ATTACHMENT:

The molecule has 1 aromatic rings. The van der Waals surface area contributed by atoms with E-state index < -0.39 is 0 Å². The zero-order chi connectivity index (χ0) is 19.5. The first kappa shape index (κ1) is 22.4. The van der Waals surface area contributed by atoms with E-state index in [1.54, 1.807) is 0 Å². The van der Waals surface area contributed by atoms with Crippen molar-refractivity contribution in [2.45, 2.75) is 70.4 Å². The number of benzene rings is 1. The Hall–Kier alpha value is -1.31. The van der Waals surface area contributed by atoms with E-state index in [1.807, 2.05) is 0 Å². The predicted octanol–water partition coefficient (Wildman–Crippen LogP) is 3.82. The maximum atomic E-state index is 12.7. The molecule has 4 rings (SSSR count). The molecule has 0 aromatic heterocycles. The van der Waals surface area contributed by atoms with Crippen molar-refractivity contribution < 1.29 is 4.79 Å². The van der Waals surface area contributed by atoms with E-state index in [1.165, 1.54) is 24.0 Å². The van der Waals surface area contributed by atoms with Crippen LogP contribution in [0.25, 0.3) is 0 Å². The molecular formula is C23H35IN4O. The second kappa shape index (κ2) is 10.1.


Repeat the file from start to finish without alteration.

The molecule has 1 aromatic rings. The van der Waals surface area contributed by atoms with E-state index < -0.39 is 0 Å². The zero-order chi connectivity index (χ0) is 19.5. The first kappa shape index (κ1) is 22.4. The van der Waals surface area contributed by atoms with E-state index in [1.54, 1.807) is 0 Å². The van der Waals surface area contributed by atoms with Crippen molar-refractivity contribution in [2.45, 2.75) is 70.4 Å². The number of benzene rings is 1. The Hall–Kier alpha value is -1.31. The van der Waals surface area contributed by atoms with E-state index in [1.807, 2.05) is 0 Å². The predicted octanol–water partition coefficient (Wildman–Crippen LogP) is 3.82. The maximum atomic E-state index is 12.7. The molecule has 4 rings (SSSR count). The molecule has 0 aromatic heterocycles. The van der Waals surface area contributed by atoms with Crippen molar-refractivity contribution < 1.29 is 4.79 Å². The van der Waals surface area contributed by atoms with E-state index in [1.165, 1.54) is 24.0 Å². The van der Waals surface area contributed by atoms with Crippen LogP contribution in [0.25, 0.3) is 0 Å². The molecular formula is C23H35IN4O. The second kappa shape index (κ2) is 10.1.